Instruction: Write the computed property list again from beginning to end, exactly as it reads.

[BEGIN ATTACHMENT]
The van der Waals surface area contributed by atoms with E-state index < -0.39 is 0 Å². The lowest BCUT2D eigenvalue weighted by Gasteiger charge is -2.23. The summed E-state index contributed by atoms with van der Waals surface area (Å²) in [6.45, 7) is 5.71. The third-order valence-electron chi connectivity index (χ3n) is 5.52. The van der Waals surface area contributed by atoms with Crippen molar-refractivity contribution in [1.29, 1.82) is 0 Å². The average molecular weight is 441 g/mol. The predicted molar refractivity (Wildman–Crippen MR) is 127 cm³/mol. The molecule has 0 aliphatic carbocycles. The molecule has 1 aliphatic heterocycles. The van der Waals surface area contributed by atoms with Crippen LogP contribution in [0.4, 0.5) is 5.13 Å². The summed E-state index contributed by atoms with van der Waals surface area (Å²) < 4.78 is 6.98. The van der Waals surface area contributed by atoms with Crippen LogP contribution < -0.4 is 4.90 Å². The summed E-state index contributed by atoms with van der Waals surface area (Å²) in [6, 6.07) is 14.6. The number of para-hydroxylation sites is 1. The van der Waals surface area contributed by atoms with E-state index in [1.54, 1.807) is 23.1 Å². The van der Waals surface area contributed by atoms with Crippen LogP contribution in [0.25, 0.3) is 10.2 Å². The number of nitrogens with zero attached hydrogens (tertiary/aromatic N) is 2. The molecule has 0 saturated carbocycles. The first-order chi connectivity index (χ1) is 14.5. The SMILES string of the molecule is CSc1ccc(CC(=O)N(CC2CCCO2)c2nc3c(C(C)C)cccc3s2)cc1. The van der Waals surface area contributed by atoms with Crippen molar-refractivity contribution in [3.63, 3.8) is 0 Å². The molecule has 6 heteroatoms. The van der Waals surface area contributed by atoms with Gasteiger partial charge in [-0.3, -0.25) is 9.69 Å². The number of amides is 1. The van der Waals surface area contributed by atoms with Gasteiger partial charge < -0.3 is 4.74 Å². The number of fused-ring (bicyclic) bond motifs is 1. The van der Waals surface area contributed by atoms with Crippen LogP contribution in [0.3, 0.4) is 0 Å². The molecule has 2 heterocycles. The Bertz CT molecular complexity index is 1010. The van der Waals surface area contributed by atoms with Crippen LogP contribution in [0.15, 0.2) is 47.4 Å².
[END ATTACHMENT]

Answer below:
The van der Waals surface area contributed by atoms with E-state index < -0.39 is 0 Å². The lowest BCUT2D eigenvalue weighted by Gasteiger charge is -2.23. The summed E-state index contributed by atoms with van der Waals surface area (Å²) in [6.45, 7) is 5.71. The third-order valence-electron chi connectivity index (χ3n) is 5.52. The van der Waals surface area contributed by atoms with Crippen molar-refractivity contribution in [1.29, 1.82) is 0 Å². The average molecular weight is 441 g/mol. The predicted molar refractivity (Wildman–Crippen MR) is 127 cm³/mol. The molecule has 0 aliphatic carbocycles. The molecule has 1 aliphatic heterocycles. The van der Waals surface area contributed by atoms with Crippen LogP contribution in [0.4, 0.5) is 5.13 Å². The summed E-state index contributed by atoms with van der Waals surface area (Å²) < 4.78 is 6.98. The van der Waals surface area contributed by atoms with Crippen LogP contribution < -0.4 is 4.90 Å². The summed E-state index contributed by atoms with van der Waals surface area (Å²) in [6, 6.07) is 14.6. The number of para-hydroxylation sites is 1. The van der Waals surface area contributed by atoms with E-state index in [1.54, 1.807) is 23.1 Å². The van der Waals surface area contributed by atoms with Crippen LogP contribution in [0.25, 0.3) is 10.2 Å². The number of nitrogens with zero attached hydrogens (tertiary/aromatic N) is 2. The molecule has 0 saturated carbocycles. The first-order chi connectivity index (χ1) is 14.5. The SMILES string of the molecule is CSc1ccc(CC(=O)N(CC2CCCO2)c2nc3c(C(C)C)cccc3s2)cc1. The van der Waals surface area contributed by atoms with Crippen molar-refractivity contribution in [3.63, 3.8) is 0 Å². The molecule has 6 heteroatoms. The van der Waals surface area contributed by atoms with Gasteiger partial charge in [-0.3, -0.25) is 9.69 Å². The number of amides is 1. The van der Waals surface area contributed by atoms with Gasteiger partial charge < -0.3 is 4.74 Å². The number of fused-ring (bicyclic) bond motifs is 1. The van der Waals surface area contributed by atoms with Crippen LogP contribution in [0.3, 0.4) is 0 Å². The molecule has 2 heterocycles. The Bertz CT molecular complexity index is 1010. The van der Waals surface area contributed by atoms with Crippen LogP contribution in [0.15, 0.2) is 47.4 Å².